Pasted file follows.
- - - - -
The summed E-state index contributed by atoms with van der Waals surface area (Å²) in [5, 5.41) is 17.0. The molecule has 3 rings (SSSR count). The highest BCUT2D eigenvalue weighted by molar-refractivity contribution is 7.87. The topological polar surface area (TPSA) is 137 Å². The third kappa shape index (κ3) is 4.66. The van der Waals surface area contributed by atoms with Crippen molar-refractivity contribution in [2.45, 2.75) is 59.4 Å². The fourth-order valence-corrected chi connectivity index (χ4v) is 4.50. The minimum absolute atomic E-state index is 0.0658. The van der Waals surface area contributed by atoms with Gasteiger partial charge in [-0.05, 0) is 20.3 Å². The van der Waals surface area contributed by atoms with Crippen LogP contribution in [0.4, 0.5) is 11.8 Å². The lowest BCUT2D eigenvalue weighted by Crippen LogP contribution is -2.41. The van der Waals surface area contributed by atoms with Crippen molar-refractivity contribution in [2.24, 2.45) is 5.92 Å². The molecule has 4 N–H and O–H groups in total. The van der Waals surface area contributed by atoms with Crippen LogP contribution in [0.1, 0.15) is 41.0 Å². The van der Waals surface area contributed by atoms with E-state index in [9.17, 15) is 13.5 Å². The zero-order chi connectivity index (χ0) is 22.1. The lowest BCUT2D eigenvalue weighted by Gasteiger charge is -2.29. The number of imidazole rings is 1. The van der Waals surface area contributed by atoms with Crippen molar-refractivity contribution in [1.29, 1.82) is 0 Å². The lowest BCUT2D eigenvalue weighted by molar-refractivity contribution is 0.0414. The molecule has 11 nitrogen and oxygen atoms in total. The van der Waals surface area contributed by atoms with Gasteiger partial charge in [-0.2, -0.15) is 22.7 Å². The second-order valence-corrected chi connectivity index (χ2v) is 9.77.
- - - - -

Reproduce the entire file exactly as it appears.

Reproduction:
The summed E-state index contributed by atoms with van der Waals surface area (Å²) in [5, 5.41) is 17.0. The molecule has 3 rings (SSSR count). The highest BCUT2D eigenvalue weighted by molar-refractivity contribution is 7.87. The topological polar surface area (TPSA) is 137 Å². The third kappa shape index (κ3) is 4.66. The van der Waals surface area contributed by atoms with Crippen molar-refractivity contribution in [2.45, 2.75) is 59.4 Å². The fourth-order valence-corrected chi connectivity index (χ4v) is 4.50. The minimum absolute atomic E-state index is 0.0658. The van der Waals surface area contributed by atoms with Gasteiger partial charge in [-0.05, 0) is 20.3 Å². The van der Waals surface area contributed by atoms with Crippen LogP contribution in [0.4, 0.5) is 11.8 Å². The lowest BCUT2D eigenvalue weighted by Crippen LogP contribution is -2.41. The van der Waals surface area contributed by atoms with Crippen molar-refractivity contribution in [2.24, 2.45) is 5.92 Å². The molecule has 4 N–H and O–H groups in total. The van der Waals surface area contributed by atoms with Crippen LogP contribution in [0.1, 0.15) is 41.0 Å². The van der Waals surface area contributed by atoms with E-state index in [9.17, 15) is 13.5 Å². The zero-order chi connectivity index (χ0) is 22.1. The lowest BCUT2D eigenvalue weighted by Gasteiger charge is -2.29. The number of imidazole rings is 1. The van der Waals surface area contributed by atoms with Crippen molar-refractivity contribution in [1.29, 1.82) is 0 Å². The lowest BCUT2D eigenvalue weighted by molar-refractivity contribution is 0.0414. The molecule has 11 nitrogen and oxygen atoms in total. The van der Waals surface area contributed by atoms with Gasteiger partial charge in [-0.2, -0.15) is 22.7 Å². The second-order valence-corrected chi connectivity index (χ2v) is 9.77.